His friend fidgeted, obviously torn between his immediate need to hold his family in his arms and the basic instinct to protect himself and those he loved. A flicker in his eyes told Roy that there was something else, something unspoken, that was bothering Hughes.

‘What’s wrong?’

Maes cleared is throat as though he were trying to find the words to voice his fears. He looked uncertain, as though he barely wanted to credit his imaginings. Yet it was clear that his mind was being preyed upon. ‘It’s been years,' he said roughly. 'What if she’s moved on? What if they don’t want me any more?’ He looked lost and, for the first time in a long time, terribly afraid. Roy felt his heart clench painfully as he tried to imagine what must have be rushing through his mind. Life was not like a light bulb that could be switched on and off without consequences. Every death affected countless people, and he knew that Maes was trying to work out where he fitted in to a world that had carried on while he was gone.

‘That’s not possible,’ Al murmured, looking at the pair of them with gentle concern. His soft voice was determined, and he held Hughes' gaze confidently as he continued. ‘Gracia and Elysia have missed you so much. Ed and I visit as often as we can, and we know they’d give anything to have you back.’

‘How can you be so sure? What if they don't believe it's really me?’ He went to stand, raking a hand through his hair as he shifted restlessly. Behind his glasses his eyes were downcast, and his face was racked with uncertainty.

‘We believe it's you,’ Roy pointed out, pushing his friend back down into the chair. ‘We did from the moment we set eyes on you. Hawkeye was the only one who had any doubts at all, and that's only because it's her job to be paranoid.’ He grinned then, relieved to see an echo of that expression on his friend's face.

Steady footsteps made the three of them look up, and Roy felt the smile slip from his face. Doctor Collins paced into the room; firm, grim lines bracketed his mouth. His gnarled hands were clutching a folder, and Roy could see the edge of several x-ray sheets poking out of the top. The three of them made room for the doctor as he nodded in greeting, his movements brisk as he placed the film on the light box.

Four developments had been done, and each showed the same thing. A supernova of light marred the blackness of the film. Its core was pure white, fading outward in a monochrome halo that obscured Ed’s ribs and spine. Faint suggestions of bone could be seen in the shades of grey at the edge, but nothing more.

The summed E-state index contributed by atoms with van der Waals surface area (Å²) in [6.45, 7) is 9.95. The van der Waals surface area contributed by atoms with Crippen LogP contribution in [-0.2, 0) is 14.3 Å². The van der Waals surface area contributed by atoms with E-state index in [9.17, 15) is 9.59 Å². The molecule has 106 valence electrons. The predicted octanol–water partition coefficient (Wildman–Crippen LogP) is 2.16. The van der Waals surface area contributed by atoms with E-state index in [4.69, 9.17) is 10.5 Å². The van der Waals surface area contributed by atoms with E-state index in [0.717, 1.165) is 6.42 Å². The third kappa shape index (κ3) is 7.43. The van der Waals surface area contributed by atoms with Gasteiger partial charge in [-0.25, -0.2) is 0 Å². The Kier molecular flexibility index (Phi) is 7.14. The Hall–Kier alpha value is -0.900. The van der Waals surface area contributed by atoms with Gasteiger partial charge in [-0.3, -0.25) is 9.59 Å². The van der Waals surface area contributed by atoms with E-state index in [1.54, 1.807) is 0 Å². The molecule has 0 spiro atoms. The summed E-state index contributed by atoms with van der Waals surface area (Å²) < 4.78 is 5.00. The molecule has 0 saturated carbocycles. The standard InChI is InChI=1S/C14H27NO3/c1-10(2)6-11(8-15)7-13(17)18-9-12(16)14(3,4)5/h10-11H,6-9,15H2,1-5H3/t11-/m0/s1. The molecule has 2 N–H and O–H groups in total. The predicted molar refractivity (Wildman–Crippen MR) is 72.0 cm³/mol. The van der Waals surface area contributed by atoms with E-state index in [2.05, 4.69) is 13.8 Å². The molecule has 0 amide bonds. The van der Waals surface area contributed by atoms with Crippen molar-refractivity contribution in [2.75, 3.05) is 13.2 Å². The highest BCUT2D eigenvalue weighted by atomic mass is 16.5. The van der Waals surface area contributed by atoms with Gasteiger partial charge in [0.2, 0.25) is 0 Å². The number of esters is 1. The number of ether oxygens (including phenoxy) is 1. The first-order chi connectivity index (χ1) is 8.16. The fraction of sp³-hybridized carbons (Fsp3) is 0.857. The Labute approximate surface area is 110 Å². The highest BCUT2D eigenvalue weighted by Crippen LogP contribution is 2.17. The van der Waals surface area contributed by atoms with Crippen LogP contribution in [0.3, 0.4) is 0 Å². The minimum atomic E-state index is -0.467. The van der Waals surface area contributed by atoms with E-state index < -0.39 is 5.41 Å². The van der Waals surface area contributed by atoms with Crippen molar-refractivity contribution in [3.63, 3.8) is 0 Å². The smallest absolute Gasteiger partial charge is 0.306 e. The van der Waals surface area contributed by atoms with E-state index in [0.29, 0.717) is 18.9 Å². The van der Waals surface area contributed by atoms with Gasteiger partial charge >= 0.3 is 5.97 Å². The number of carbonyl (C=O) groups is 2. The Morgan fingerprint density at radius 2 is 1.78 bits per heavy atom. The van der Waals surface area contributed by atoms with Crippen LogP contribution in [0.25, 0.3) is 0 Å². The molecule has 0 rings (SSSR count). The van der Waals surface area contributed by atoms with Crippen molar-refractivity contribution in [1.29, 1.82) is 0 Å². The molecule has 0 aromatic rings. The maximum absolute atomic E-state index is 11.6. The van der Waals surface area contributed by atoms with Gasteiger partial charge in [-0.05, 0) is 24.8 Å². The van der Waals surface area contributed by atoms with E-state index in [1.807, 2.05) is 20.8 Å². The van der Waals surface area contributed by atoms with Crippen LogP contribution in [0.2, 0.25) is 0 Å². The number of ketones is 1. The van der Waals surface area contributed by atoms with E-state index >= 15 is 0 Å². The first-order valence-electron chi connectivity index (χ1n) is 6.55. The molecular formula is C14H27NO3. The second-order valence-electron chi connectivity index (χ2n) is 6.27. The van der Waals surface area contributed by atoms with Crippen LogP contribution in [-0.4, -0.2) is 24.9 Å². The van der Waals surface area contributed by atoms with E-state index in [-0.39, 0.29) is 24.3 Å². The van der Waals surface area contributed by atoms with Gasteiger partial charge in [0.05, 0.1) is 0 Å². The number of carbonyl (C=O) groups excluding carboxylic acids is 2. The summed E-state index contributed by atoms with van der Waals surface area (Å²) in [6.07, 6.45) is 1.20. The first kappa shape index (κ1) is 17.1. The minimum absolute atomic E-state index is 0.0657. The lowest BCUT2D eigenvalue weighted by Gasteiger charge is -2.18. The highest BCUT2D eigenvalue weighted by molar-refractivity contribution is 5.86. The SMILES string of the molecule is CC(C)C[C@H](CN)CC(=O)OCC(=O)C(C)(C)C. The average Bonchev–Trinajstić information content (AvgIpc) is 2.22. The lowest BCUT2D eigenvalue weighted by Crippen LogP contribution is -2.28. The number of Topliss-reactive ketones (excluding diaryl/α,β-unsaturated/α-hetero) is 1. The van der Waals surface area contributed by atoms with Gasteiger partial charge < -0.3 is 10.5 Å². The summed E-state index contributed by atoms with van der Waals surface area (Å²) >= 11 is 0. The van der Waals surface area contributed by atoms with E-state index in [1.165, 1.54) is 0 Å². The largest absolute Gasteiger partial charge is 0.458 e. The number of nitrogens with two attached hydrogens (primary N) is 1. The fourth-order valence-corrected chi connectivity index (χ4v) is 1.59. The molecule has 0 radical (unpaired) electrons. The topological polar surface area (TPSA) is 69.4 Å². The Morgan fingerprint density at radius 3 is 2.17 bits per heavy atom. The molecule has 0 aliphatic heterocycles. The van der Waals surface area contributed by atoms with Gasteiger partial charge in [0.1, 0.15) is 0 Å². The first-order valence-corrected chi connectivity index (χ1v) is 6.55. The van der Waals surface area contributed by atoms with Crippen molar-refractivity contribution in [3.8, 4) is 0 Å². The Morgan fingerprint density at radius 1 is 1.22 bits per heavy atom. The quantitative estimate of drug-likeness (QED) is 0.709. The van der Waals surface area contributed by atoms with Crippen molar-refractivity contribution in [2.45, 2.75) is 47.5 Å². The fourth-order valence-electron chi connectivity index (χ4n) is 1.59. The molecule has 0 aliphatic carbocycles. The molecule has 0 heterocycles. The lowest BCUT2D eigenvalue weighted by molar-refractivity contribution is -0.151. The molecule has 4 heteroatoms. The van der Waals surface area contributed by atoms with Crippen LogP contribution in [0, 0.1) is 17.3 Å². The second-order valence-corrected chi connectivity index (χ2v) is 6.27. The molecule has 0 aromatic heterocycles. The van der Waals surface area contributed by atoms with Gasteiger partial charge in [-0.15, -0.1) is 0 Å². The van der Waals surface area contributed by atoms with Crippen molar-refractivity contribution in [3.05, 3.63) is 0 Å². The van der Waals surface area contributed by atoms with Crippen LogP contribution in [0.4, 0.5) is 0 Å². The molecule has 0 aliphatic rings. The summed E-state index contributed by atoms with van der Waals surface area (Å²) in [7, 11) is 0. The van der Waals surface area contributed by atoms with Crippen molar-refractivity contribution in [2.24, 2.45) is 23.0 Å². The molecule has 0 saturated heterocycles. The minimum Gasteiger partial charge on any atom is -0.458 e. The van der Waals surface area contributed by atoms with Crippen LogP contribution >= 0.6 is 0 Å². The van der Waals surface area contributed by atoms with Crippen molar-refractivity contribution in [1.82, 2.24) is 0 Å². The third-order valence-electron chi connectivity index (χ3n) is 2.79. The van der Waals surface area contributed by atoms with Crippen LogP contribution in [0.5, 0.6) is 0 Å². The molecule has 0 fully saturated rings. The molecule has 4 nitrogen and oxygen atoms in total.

‘I am at a loss to explain this,’ the doctor said stiffly, as though it was an admission he would rather not make. ‘Our x-ray machine is in functioning order, yet every time we attempt a diagnosis the negatives appear over-exposed. We cannot get a clear picture of his thoracic cavity.’

‘What does that mean?’ Al asked, moving towards the wall and trying to pick out any useful information from the black celluloid.

'It means we can't tell the status of his illness.' Collins sighed, shutting tired eyes for a moment. Roy knew how the man must feel. It was challenging when something tested your competence, and he knew that the doctor had been trying desperately to analyse Edward's condition. 'For all we know his lungs are whole again. We can hear a heartbeat and he is breathing, but it is impossible to guess the level of his decline. We will have to rely on the patient's own estimation and hope that he is truthful.' Collins did not sound as if he was holding out much hope for that possibility, and he eventually slipped the x-rays back into the folder. 'My expertise have failed at this point. I cannot offer you anything more than a diagnosis on symptoms alone. Perhaps over the next few days his status will become more apparent.'

'Is his prognosis the same?' Maes asked quietly, voicing the question the other two did not want to contemplate.

'Yes. Until I can find evidence that contradicts the first x-rays then his outlook will not change. I'm sorry.' He let his gaze rest on Al and Roy's rumpled appearance and the shadows under their eyes. 'There are spare beds nearby. If you wish to use them then they are available to you.'